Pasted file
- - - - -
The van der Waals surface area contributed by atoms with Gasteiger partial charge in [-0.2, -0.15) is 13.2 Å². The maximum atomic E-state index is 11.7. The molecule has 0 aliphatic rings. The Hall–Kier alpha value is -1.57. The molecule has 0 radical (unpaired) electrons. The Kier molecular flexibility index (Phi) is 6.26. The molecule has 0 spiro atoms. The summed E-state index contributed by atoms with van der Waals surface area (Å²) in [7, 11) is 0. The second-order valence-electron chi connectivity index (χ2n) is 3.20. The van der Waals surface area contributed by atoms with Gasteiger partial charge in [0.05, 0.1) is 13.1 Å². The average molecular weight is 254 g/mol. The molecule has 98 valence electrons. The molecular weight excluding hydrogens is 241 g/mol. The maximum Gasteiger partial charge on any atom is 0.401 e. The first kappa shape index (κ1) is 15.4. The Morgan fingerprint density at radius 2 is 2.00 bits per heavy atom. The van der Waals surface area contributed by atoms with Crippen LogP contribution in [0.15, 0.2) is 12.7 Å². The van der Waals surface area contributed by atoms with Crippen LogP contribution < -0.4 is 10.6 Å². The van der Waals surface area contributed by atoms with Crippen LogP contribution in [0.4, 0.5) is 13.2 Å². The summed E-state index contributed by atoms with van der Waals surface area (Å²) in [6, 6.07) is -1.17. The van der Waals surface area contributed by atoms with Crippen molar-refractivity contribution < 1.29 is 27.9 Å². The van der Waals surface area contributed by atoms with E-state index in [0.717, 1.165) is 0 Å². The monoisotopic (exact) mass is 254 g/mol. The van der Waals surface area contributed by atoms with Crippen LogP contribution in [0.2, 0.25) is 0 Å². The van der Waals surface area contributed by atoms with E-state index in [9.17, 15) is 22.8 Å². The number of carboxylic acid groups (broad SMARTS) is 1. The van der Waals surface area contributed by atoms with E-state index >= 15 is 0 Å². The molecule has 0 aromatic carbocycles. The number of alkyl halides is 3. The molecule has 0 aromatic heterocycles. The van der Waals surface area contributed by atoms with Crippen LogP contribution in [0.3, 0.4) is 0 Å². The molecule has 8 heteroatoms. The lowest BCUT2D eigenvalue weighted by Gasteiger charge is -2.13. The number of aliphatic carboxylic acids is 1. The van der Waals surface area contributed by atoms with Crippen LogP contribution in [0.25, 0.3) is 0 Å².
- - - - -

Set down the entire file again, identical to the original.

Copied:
The van der Waals surface area contributed by atoms with Gasteiger partial charge in [-0.2, -0.15) is 13.2 Å². The maximum atomic E-state index is 11.7. The molecule has 0 aliphatic rings. The Hall–Kier alpha value is -1.57. The molecule has 0 radical (unpaired) electrons. The Kier molecular flexibility index (Phi) is 6.26. The molecule has 0 spiro atoms. The summed E-state index contributed by atoms with van der Waals surface area (Å²) in [7, 11) is 0. The second-order valence-electron chi connectivity index (χ2n) is 3.20. The van der Waals surface area contributed by atoms with Gasteiger partial charge in [0.05, 0.1) is 13.1 Å². The average molecular weight is 254 g/mol. The molecule has 98 valence electrons. The molecular weight excluding hydrogens is 241 g/mol. The maximum Gasteiger partial charge on any atom is 0.401 e. The first kappa shape index (κ1) is 15.4. The Morgan fingerprint density at radius 2 is 2.00 bits per heavy atom. The van der Waals surface area contributed by atoms with Crippen LogP contribution in [0.15, 0.2) is 12.7 Å². The van der Waals surface area contributed by atoms with Crippen LogP contribution < -0.4 is 10.6 Å². The van der Waals surface area contributed by atoms with Crippen LogP contribution in [0.4, 0.5) is 13.2 Å². The summed E-state index contributed by atoms with van der Waals surface area (Å²) in [6, 6.07) is -1.17. The van der Waals surface area contributed by atoms with Crippen molar-refractivity contribution < 1.29 is 27.9 Å². The van der Waals surface area contributed by atoms with E-state index in [0.717, 1.165) is 0 Å². The monoisotopic (exact) mass is 254 g/mol. The van der Waals surface area contributed by atoms with Crippen LogP contribution in [0.2, 0.25) is 0 Å². The van der Waals surface area contributed by atoms with E-state index in [9.17, 15) is 22.8 Å². The number of carboxylic acid groups (broad SMARTS) is 1. The van der Waals surface area contributed by atoms with E-state index >= 15 is 0 Å². The molecule has 0 aromatic carbocycles. The number of alkyl halides is 3. The molecule has 0 aromatic heterocycles. The van der Waals surface area contributed by atoms with Crippen LogP contribution in [0.3, 0.4) is 0 Å². The molecule has 8 heteroatoms. The lowest BCUT2D eigenvalue weighted by Gasteiger charge is -2.13. The number of aliphatic carboxylic acids is 1. The van der Waals surface area contributed by atoms with Crippen LogP contribution in [0.25, 0.3) is 0 Å².